From science fiction to printing meat – the evolution of 3D Printing continues to astound

AM Chronicle Editor

(Nanowerk News) And, get ready for 4D printing, a morphing tech that sounds impossible – much like 3D printing once did

Some may have heard of 3D printing in the 1980s and 1990s, but the majority probably never heard the term until after the turn of the millennium. And even after it was on the radar, most people probably didn’t expect much out of it.

Perhaps you saw some of the early attempts at extruding plastic 3D items and if so, you likely didn’t think that these unappealing globs would one day evolve into an industry making high-tech products used by aerospace firms or NASA.

It wasn’t until roughly 2014 that most hobbyists begin to even be somewhat able to afford a 3D printer, which at that time still cost over US$2,000. In the short time since 2014, the technology has grown, as exponential growth does, exponentially.

In the 2020s, 3D printers have reached a level of price and quality that allows pretty much anyone to begin using 3D printers for almost anything. You can now buy a relatively good quality 3D printer for less than US$200. These are, of course, entry-level machines but still, the leaps in technology have been astounding.

It probably no longer surprises you to hear that NASA contractors are planning on using 3D printing to create housing modules that may one day be used on the moon or perhaps even on Mars. But it may be somewhat surprising to hear that people are printing meat – both meat from cultured cells, as well as new vegan meat substitutes.

From vegan burgers to plant based steak, ‘new meat’ is being created with 3D printers. The results look set to change diets around the world and possibly be a significant contributor to reducing the effects of climate change by reducing the number of animals raised for food.

Cultured meat is grown in a lab from cells (humanely) taken from real animals, and after the cultured cells grow into a large enough quantity, it’s put into a 3D printer and extruded into a shape that resembles – for example – a chicken nugget. In the case of vegan meat, the latest technology related to flavor and texture is used to print layer after layer of individually unique types of faux, or “alternative” meat.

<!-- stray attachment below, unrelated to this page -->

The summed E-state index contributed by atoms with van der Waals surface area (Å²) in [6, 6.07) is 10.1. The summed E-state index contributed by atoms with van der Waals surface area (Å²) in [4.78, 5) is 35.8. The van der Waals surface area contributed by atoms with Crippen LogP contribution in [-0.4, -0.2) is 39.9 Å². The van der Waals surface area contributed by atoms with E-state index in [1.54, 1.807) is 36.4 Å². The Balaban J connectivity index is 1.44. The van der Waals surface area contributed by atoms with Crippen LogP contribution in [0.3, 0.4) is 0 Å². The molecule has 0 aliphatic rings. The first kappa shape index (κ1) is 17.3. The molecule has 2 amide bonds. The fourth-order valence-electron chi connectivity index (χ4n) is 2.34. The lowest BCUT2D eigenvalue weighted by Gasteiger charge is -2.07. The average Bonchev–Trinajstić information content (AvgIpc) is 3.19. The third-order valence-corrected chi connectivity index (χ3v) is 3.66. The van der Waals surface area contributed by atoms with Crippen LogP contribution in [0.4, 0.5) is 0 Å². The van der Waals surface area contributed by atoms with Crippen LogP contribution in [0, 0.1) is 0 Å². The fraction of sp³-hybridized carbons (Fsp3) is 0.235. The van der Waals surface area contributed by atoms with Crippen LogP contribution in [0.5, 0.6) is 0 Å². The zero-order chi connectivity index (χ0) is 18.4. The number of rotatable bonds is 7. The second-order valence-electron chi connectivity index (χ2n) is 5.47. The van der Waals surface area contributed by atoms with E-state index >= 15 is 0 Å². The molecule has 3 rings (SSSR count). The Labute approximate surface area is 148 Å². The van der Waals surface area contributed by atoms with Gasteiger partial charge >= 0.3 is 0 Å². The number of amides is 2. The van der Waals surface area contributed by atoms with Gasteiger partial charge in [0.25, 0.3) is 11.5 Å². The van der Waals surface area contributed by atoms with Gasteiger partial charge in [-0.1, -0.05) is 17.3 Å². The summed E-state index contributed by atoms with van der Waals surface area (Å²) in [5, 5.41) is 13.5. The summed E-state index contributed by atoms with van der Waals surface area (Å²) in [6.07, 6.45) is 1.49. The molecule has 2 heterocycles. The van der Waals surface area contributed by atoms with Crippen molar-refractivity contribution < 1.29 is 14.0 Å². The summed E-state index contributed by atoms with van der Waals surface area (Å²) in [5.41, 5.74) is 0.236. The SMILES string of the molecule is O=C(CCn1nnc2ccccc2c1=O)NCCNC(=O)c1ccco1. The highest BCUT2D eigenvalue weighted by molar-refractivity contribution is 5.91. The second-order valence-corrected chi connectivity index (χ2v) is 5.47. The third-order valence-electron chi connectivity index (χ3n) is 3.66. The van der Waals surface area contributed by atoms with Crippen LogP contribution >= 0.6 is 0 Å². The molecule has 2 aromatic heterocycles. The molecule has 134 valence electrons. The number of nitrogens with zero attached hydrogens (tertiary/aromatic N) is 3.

This means that with 3D printing, you’re able to have the texture of say, beef, and some parts of a printed slab of this meat substitute contain ‘alternative fat’ or ‘alternative muscle’ areas in it.

Apparently, there’s nothing you can’t make with a 3D printer. There are developments related to the technology in almost every area, from shoes uniquely tailored to individual feet, to bespoke bicycle frames, to solutions for life on Mars. This is a technology that literally comes out of a science fiction book.This vegan, so-called “new meat,” is the closest science has ever come to recreating meat – and the degree to which it has been successful is surprising. People tasting this ‘new meat’ in Israel have walked away shaking their heads – finding it hard to believe it’s not the real deal.

Murray Leinster’s 1945 short story Things Pass By contains what became a prediction. In the story, Leinster writes, “But this constructor is both efficient and flexible. I feed magnetronic plastics — the stuff they make houses and ships of nowadays — into this moving arm. It makes drawings in the air following drawings it scans with photo-cells. But plastic comes out of the end of the drawing arm and hardens as it comes.”

Sound familiar? Another science fiction description of 3D printing was offered by Raymond F Jones in 1950, but just 21 years later, in 1971 a U.S. patent was granted to Johannes F Gottwald for his ‘Liquid Metal Recorder,’ a forerunner of modern 3D printers.

By the 1980s, inventors in Japan were fabricating three-dimensional plastic models with thermoset polymer. And both American entrepreneurs and French inventors toyed with 3D printing in that decade as well. It wasn’t, however, until the first decade of the new century that 3D printing of metal materials became a truly viable option.

And today the tech is in use as anything from a child’s toy to a device used in the aviation industry to create highly complex shapes that wouldn’t be feasible with traditional manufacturing methods. 3D printing, which now includes the printing of meat, is science fiction come to life and it’s only a matter of time before 4D printing also likewise comes off the page and into the workspace. 4D printing, also known as 4D-bioprinting, would involve the 3D shape being able to morph into different forms and respond to various stimuli. And if that sounds complicated, well, it is. We aren’t close to 4D printing as a viable common-use technology at this point. But, remember, that’s what they said about 3D printing just a few decades ago.

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